Gioel Gio


It feels simple enough to be here. I focus on my breathing. This circle is not for me. I arrived late, squished in, I’m a fly on the wall. Palms on my thighs, facing up. I close my eyes and breath. Open your eyes, you don’t want to seem awkward.

Eric rambles. Marius goes at him, his words are sharp, tough, everybody is silent. I can’t tell whether the density of the air actually increases. I see Lea moving her skirt. She seems nervous. She is about to…

She explodes. Eric that’s enough, you have taken enough attention. It’s my turn now. I’m leaving tomorrow and I want attention. It’s like with my little brother.

The attention is yours, says Marius.

I’m upset. I’m upset I lost my time. I’m upset I did not make the most of the time with my mother.

Seating next to her, Lea’s mother, Milagros, is beautiful. Her hair is silver, her eyes shining. She seems calm, radiant.

So what do you want to do now?

Time changes quality, now I see Lea and her mother staring at each other closely. I lose track of what they say, but something in me is opening up as a well. I catch myself from swallowing tears. First, they are just a few, I give myself permission. They stream down my cheeks and I feel open-hearted to them. It feels good.
What is it?

I imagine staring at my mom in her eyes in front of all the creatures of El Juego. That’s what I see. I see my mom.

Now it’s flooding. I’m keeping the tears quiet, but they spot me. Audrey gets up from the chair next to me and asks me to move closer. She asks Lea and her mom to look at me, and our eyes meet red. Lea seems surprised by my tears. She lifts up my glasses and I see blurry.

What do you want to tell her? Says Audrey. She is speaking to me and I’m ready, my words are ready as if they have been formed without the necessity of thought.

I look at Milagros firmly. I want to tell you that you never showed me your pain, you never showed me your vulnerable self. And now that I’m in pain I struggle to show you mine. I would want to, but I don’t know how. I’d want to, but I’m scared of your attempts to make it better. So when I hurt, I feel disconnected. And I think you do too.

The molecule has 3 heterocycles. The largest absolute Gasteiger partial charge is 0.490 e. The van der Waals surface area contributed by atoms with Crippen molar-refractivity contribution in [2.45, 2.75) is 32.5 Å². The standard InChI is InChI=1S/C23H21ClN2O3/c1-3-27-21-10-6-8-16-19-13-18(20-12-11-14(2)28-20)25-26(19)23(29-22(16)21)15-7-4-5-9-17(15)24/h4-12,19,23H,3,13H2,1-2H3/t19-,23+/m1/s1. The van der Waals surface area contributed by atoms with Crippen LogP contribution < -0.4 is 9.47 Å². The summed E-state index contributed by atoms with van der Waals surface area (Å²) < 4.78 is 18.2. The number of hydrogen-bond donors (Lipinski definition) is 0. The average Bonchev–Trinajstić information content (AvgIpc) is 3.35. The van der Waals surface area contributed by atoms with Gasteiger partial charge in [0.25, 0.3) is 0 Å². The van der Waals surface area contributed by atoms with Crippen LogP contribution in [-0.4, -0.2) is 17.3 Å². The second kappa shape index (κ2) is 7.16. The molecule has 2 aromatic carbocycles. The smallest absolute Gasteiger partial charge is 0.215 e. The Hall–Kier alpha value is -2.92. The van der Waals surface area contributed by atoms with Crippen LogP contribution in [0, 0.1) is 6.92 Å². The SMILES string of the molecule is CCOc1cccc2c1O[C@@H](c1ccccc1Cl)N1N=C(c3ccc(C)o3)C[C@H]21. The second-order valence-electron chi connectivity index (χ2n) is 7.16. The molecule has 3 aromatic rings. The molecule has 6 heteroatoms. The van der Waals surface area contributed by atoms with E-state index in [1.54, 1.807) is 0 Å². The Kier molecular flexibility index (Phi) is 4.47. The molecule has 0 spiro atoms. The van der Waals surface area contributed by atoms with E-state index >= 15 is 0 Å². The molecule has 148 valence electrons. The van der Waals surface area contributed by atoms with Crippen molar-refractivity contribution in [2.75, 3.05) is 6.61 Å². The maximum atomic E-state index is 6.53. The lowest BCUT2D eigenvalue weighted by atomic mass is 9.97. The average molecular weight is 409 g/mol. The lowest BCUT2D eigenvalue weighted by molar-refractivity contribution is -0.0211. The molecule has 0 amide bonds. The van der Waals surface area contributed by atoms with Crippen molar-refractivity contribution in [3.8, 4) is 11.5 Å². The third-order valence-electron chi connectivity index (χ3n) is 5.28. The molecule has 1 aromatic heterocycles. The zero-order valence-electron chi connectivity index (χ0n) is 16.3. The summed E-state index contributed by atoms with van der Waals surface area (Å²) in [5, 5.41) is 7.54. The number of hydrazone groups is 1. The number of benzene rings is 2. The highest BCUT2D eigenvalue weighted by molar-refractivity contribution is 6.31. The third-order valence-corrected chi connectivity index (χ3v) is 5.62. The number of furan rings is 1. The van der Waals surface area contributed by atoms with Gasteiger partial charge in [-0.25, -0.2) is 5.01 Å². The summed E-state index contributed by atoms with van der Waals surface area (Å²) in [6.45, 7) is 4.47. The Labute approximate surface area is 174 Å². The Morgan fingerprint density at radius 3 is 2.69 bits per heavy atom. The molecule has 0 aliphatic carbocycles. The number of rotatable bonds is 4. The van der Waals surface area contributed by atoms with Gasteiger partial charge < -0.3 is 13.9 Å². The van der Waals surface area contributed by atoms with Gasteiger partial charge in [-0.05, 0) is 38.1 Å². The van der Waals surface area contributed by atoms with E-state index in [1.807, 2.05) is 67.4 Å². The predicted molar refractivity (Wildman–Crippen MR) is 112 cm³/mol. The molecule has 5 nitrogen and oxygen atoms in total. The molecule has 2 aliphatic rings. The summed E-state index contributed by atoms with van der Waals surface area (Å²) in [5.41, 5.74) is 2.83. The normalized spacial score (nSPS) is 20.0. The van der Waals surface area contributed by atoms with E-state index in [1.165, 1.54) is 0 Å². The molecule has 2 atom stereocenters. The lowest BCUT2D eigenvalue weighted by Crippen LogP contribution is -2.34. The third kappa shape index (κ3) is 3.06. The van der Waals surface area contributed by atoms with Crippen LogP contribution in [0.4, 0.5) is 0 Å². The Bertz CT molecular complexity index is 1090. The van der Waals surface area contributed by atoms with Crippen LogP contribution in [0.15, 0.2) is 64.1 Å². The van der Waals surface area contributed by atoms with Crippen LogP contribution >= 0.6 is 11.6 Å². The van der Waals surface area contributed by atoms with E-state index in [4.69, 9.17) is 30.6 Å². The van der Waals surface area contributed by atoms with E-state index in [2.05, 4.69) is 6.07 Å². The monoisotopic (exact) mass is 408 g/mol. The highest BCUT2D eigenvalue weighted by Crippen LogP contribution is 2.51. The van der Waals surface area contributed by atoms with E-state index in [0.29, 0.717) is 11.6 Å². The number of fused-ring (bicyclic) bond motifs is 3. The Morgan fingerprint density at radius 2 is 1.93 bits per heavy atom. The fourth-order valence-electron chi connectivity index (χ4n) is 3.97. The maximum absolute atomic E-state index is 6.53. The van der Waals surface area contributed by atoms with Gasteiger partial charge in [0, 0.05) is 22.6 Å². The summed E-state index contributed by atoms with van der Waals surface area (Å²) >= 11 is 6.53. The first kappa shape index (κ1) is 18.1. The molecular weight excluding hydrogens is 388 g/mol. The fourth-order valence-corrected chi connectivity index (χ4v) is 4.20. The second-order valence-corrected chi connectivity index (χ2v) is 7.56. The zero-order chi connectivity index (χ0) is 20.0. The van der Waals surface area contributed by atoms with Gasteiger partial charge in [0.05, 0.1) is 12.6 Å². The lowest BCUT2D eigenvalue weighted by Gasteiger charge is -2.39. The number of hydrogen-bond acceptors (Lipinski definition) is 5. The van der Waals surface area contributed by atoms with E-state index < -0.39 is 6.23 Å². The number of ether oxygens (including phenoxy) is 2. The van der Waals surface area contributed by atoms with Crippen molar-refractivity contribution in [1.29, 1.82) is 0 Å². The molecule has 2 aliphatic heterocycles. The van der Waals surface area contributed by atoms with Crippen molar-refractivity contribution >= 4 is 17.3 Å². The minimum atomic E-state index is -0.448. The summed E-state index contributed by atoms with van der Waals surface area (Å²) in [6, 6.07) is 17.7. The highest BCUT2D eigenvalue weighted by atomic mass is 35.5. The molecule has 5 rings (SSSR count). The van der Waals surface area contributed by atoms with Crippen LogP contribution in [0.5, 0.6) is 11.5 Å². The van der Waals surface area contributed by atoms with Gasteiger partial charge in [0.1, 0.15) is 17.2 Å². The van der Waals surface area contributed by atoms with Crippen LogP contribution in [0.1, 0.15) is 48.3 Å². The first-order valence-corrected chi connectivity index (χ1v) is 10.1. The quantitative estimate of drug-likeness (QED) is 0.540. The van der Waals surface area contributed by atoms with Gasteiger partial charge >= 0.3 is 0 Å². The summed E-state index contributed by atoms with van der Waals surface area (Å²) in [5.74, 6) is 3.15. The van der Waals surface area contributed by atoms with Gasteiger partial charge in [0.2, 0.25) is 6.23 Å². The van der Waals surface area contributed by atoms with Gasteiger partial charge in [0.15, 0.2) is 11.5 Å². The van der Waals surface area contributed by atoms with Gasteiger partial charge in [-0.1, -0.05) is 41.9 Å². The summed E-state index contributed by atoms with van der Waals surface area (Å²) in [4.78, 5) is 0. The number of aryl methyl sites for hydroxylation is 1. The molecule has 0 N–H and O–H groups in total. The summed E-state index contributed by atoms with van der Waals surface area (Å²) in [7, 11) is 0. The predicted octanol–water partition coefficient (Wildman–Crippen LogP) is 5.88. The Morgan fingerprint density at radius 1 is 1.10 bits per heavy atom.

I say this, or something like this, as she holds my hand and I cry. And she nods and she says. It’s true. What you say, it’s true.

I feel a sense of relief, almost pleasure. Audrey tells Lea’s mom to look at Alexa, she is sitting to her right, feeding Momo from her left breast. As I look at her, Alexa appears to me as a tribal, holy depiction of womanhood. There is the pain and love of a mother in her eyes. It is an accepting, deep gaze, an earthy presence.

Lea and Alexa look at each other. We are now out of our chairs, all on the floor. A dog seats next to me and puts pressure on my side. We are holding hands, the four of us, and in the intensity of the moment, I can’t help but think we must look like an epic painting that they did not manage to paint because of patriarchy. Women holding hands in tears, on the floor, healing womanhood. Lea’s mom is now being held by Alexa in a fetal position, I imagine my mom being held like that. I imagine letting myself being held like that by my mom and I permit more tears. They are warm, simple, they are valid, appropriate, welcomed. By me and for me.

We are now a bunch of women, hugging like monkeys, with a couple of dogs and many hands coming out of everywhere. It feels like a different womanhood. Kind, strong, post-scream. There is no rage, just a slow rocking, stroking, surrender.

Audrey starts playing and instrument that makes us dreamy and we stay there in a sort of meditative, warm knot until the blob dissolves and limbs pull out, and we hug each other, and there is no more circle, just an untangled knot and the smell of pasta coming out of the kitchen.